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Flower upbeat over Collingwood injury

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Paul Collingwood

Paul Collingwood "should be alright," replied Andy Flower when asked of the all-rounder's chances of being ready for England's World Cup campaign

England team director Andy Flower is confident Paul Collingwood will be fit for the World Cup despite the all-rounder returning home early from the tour of Australia.

Collingwood suffered a back injury while batting in the sixth one-day international of the Commonwealth Bank Series in Sydney on Wednesday.

The 34-year-old was unable to bowl at the SCG and was subsequently ruled out of the final match of the rubber and England’s tour - in Perth on Sunday.

As such, Flower said it was a sensible decision to allow Collingwood as much time as possible to recover ahead of England’s departure for the World Cup on February 12.

“He should be alright,” Flower confirmed. “He’s being sent home to get looked after back in England by the specialist.

“His lower back needs a scan and the right sort of treatment and the sooner he got home the better. He wouldn’t have been available for this last game anyway.

“He’s going to be a very important member of our World Cup side so we needed to get him off home early.”

Collingwood is the fifth member of England’s one-day squad to head home prematurely through injury towards the end of a gruelling tour of Australia.

Tim Bresnan (calf) followed Graeme Swann (back) before Ajmal Shahzad (hamstring) and Chris Tremlett (side) joined them this week.

Such complications are hardly unexpected by Flower, who said: “We’ve been here over three months now and with the intensity at which the guys play their cricket, and with the intensity that we demand at training, it is no surprise that people will pick up injuries and break down at the end of a long, hard tour.”

Of the injured quintet - all part of the World Cup squad aside from Tremlett - Flower revealed Bresnan’s injury is the most serious, but he hopes the seamer will be fit for England’s first group game - versus the Netherlands on February 22.

Asked who is the most doubtful, Flower replied: “Probably Bresnan, considering the site of his injury, just above his Achilles tendon in his lower calf.

David Hussey & Tim Bresnan

Flower said Tim Bresnan's problem is the most severe, "considering the site of his injury, just above his Achilles tendon in his lower calf"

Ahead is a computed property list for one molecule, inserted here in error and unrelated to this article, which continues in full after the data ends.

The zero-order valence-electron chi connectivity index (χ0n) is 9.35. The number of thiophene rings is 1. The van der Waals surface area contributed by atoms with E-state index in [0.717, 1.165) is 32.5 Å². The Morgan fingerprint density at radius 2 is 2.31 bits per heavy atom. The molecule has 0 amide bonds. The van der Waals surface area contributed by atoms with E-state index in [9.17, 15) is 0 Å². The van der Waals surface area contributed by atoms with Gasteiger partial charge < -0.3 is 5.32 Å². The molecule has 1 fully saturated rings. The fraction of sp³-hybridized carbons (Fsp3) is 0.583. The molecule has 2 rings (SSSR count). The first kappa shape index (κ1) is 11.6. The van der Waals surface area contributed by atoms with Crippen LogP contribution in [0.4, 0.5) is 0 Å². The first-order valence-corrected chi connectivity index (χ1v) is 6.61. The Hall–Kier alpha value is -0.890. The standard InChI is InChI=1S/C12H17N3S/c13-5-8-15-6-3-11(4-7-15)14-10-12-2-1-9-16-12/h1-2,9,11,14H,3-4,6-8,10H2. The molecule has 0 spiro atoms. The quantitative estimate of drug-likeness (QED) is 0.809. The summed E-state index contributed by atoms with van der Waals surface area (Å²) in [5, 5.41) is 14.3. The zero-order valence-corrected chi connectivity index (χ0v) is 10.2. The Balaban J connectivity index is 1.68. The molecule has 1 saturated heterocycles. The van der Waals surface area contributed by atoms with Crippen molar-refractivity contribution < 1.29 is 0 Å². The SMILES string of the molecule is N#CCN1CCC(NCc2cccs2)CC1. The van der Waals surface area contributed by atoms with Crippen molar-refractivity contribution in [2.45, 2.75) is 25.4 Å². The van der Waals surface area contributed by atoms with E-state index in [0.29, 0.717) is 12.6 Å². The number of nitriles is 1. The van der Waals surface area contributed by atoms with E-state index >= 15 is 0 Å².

"But he’s not a man that’s suffered injuries, or not many injuries in the past, and hopefully he will recover very quickly and be ready somewhere near the start.”

Flower stressed everything possible is being done to get the injured World Cup quartet - plus Tremlett, who is an important back-up bowler - ready for the trip to the sub-continent.

“Of course the timing of them getting back to full fitness is important for the start of the World Cup, but we can’t be absolutely certain of that at this stage - we’re monitoring them on a daily basis,” he added.

“It’s our job to be at our peak as close to the start of the World Cup as possible so that’s what we’ll be aiming for.”

Hitting top form at the global showpiece will involve balancing England’s best batting and bowling line-ups in the sub-continental conditions.

While the spate of injuries have affected the tourists’ current selection, Flower hopes to face the welcome problem presented by a fully fit squad.

“We always want to bat as long as possible but you’ve got to balance that with your bowling options,” he said.

“Having a sixth (bowling) option out at the World Cup will be important, so we have our ideas of that balance of the side and there are some tricky decisions to be made at that World Cup as there have been during this one-day series.”

Although England trail 5-1 in the ongoing contest, Flower sees no reason why they cannot finish on a high at the WACA.

Their batting is certainly looking in good shape with the tourists thrice beating their previous best ODI total in Australia during the series.

Jonathan Trott

Jonathan Trott "has been superb," Flower added. "To score an 84 and two hundreds in quick succession is a very impressive output"

The latest of those records was a superlative 333 for six in Sydney and, although the hosts overhauled that total, Flower was impressed by his side’s endeavour.

“I thought our guys fought incredibly hard in that last game in the heat in Sydney,” he added.

“It was a great game of cricket. I think there were some sore bodies out there; people limping on and off the field, but they gave everything they had in defending that 330.

“Unfortunately we didn’t win that game but we will be doing the same here in Perth - going to win it.”

England’s mammoth total was underpinned by Jonathan Trott’s one-day-best 137, an epic innings that defied searing afternoon heat.

That took the right-hander, who also scored a fifty in the first game at Sydney and a century in Adelaide, to 361 series runs at an average of 72.2.

“Trott has been superb. To score an 84 and two hundreds in quick succession is a very impressive output,” Flower enthused. “Those are the sorts of standards that we are looking for from our batsmen.

“I thought in this last innings he showed the sort of tempo that he’s going to need at the World Cup in the middle overs he didn’t only rotate the strike but he also struck some boundaries that upped our momentum.

“He’s been very solid for us with the bat and we’re expecting more in Perth in two days’ time.”

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